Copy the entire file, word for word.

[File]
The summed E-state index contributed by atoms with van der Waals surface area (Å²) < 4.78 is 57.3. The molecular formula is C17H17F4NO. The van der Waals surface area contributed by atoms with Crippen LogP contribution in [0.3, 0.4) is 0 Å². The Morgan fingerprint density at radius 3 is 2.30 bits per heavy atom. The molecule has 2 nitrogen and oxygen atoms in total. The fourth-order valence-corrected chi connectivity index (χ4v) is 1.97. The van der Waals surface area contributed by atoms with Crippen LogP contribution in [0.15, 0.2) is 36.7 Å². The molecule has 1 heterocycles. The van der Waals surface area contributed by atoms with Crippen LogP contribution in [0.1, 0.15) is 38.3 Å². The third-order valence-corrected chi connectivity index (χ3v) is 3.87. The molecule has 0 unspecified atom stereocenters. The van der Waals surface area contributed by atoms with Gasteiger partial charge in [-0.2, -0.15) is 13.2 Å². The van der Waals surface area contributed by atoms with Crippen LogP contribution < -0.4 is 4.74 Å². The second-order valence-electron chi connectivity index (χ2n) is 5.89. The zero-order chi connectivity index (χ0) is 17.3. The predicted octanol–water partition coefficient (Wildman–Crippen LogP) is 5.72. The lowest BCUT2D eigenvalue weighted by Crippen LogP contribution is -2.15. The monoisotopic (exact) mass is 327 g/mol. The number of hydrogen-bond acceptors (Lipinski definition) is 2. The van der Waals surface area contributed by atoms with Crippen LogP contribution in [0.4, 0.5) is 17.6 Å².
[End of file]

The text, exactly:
The summed E-state index contributed by atoms with van der Waals surface area (Å²) < 4.78 is 57.3. The molecular formula is C17H17F4NO. The van der Waals surface area contributed by atoms with Crippen LogP contribution in [0.3, 0.4) is 0 Å². The Morgan fingerprint density at radius 3 is 2.30 bits per heavy atom. The molecule has 2 nitrogen and oxygen atoms in total. The fourth-order valence-corrected chi connectivity index (χ4v) is 1.97. The van der Waals surface area contributed by atoms with Crippen LogP contribution in [0.15, 0.2) is 36.7 Å². The molecule has 1 heterocycles. The van der Waals surface area contributed by atoms with Crippen LogP contribution in [0.1, 0.15) is 38.3 Å². The third-order valence-corrected chi connectivity index (χ3v) is 3.87. The molecule has 0 unspecified atom stereocenters. The van der Waals surface area contributed by atoms with Gasteiger partial charge in [-0.2, -0.15) is 13.2 Å². The van der Waals surface area contributed by atoms with Crippen LogP contribution < -0.4 is 4.74 Å². The second-order valence-electron chi connectivity index (χ2n) is 5.89. The zero-order chi connectivity index (χ0) is 17.3. The predicted octanol–water partition coefficient (Wildman–Crippen LogP) is 5.72. The lowest BCUT2D eigenvalue weighted by Crippen LogP contribution is -2.15. The monoisotopic (exact) mass is 327 g/mol. The number of hydrogen-bond acceptors (Lipinski definition) is 2. The van der Waals surface area contributed by atoms with Crippen LogP contribution in [0.4, 0.5) is 17.6 Å².